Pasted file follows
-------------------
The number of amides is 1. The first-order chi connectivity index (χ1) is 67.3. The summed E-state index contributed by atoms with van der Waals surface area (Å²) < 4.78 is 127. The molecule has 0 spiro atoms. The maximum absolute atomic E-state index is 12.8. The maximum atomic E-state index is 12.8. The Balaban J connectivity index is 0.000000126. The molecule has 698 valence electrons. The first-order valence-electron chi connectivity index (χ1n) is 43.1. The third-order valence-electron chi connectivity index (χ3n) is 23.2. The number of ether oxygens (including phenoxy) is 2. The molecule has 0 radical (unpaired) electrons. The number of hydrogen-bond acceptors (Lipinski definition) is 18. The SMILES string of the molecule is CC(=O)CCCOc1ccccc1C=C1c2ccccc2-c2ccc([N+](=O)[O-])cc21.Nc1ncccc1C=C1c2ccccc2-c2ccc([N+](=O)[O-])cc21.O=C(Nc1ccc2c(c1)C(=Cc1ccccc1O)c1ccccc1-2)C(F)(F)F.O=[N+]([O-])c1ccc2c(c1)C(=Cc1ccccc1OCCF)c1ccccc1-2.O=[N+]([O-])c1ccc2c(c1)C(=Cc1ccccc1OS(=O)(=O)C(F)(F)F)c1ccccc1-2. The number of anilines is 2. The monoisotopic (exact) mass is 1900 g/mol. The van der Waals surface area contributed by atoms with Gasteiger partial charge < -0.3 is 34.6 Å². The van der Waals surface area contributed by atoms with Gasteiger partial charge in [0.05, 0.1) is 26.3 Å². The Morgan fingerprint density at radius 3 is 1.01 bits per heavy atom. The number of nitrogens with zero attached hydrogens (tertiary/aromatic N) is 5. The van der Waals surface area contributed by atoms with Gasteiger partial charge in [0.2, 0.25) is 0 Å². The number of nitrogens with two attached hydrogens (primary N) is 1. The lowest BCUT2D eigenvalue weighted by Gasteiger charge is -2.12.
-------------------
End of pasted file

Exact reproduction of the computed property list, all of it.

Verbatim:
The number of amides is 1. The first-order chi connectivity index (χ1) is 67.3. The summed E-state index contributed by atoms with van der Waals surface area (Å²) < 4.78 is 127. The molecule has 0 spiro atoms. The maximum absolute atomic E-state index is 12.8. The maximum atomic E-state index is 12.8. The Balaban J connectivity index is 0.000000126. The molecule has 698 valence electrons. The first-order valence-electron chi connectivity index (χ1n) is 43.1. The third-order valence-electron chi connectivity index (χ3n) is 23.2. The number of ether oxygens (including phenoxy) is 2. The molecule has 0 radical (unpaired) electrons. The number of hydrogen-bond acceptors (Lipinski definition) is 18. The SMILES string of the molecule is CC(=O)CCCOc1ccccc1C=C1c2ccccc2-c2ccc([N+](=O)[O-])cc21.Nc1ncccc1C=C1c2ccccc2-c2ccc([N+](=O)[O-])cc21.O=C(Nc1ccc2c(c1)C(=Cc1ccccc1O)c1ccccc1-2)C(F)(F)F.O=[N+]([O-])c1ccc2c(c1)C(=Cc1ccccc1OCCF)c1ccccc1-2.O=[N+]([O-])c1ccc2c(c1)C(=Cc1ccccc1OS(=O)(=O)C(F)(F)F)c1ccccc1-2. The number of anilines is 2. The monoisotopic (exact) mass is 1900 g/mol. The van der Waals surface area contributed by atoms with Gasteiger partial charge < -0.3 is 34.6 Å². The van der Waals surface area contributed by atoms with Gasteiger partial charge in [0.05, 0.1) is 26.3 Å². The Morgan fingerprint density at radius 3 is 1.01 bits per heavy atom. The number of nitrogens with zero attached hydrogens (tertiary/aromatic N) is 5. The van der Waals surface area contributed by atoms with Gasteiger partial charge in [0.2, 0.25) is 0 Å². The number of nitrogens with two attached hydrogens (primary N) is 1. The lowest BCUT2D eigenvalue weighted by Gasteiger charge is -2.12.